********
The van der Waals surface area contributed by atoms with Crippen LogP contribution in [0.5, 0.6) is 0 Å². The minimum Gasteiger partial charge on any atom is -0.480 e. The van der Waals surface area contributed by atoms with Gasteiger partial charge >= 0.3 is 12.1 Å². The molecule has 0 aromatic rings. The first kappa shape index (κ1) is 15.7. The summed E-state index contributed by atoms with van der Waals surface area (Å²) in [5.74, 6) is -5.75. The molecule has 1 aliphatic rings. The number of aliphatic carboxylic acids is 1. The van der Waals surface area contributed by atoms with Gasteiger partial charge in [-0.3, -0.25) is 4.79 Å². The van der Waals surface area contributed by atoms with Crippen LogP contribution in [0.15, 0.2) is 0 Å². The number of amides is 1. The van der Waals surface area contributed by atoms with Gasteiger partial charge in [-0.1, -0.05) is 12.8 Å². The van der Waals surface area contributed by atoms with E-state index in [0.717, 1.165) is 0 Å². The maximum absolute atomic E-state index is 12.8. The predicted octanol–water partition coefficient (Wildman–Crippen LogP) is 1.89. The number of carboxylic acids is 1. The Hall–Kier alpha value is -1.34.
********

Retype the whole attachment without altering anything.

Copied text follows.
The van der Waals surface area contributed by atoms with Crippen LogP contribution in [0.5, 0.6) is 0 Å². The minimum Gasteiger partial charge on any atom is -0.480 e. The van der Waals surface area contributed by atoms with Gasteiger partial charge >= 0.3 is 12.1 Å². The molecule has 0 aromatic rings. The first kappa shape index (κ1) is 15.7. The summed E-state index contributed by atoms with van der Waals surface area (Å²) in [5.74, 6) is -5.75. The molecule has 1 aliphatic rings. The number of aliphatic carboxylic acids is 1. The van der Waals surface area contributed by atoms with Gasteiger partial charge in [-0.3, -0.25) is 4.79 Å². The van der Waals surface area contributed by atoms with Crippen LogP contribution in [0.15, 0.2) is 0 Å². The number of amides is 1. The van der Waals surface area contributed by atoms with Gasteiger partial charge in [-0.1, -0.05) is 12.8 Å². The van der Waals surface area contributed by atoms with E-state index in [0.717, 1.165) is 0 Å². The maximum absolute atomic E-state index is 12.8. The predicted octanol–water partition coefficient (Wildman–Crippen LogP) is 1.89. The number of carboxylic acids is 1. The Hall–Kier alpha value is -1.34.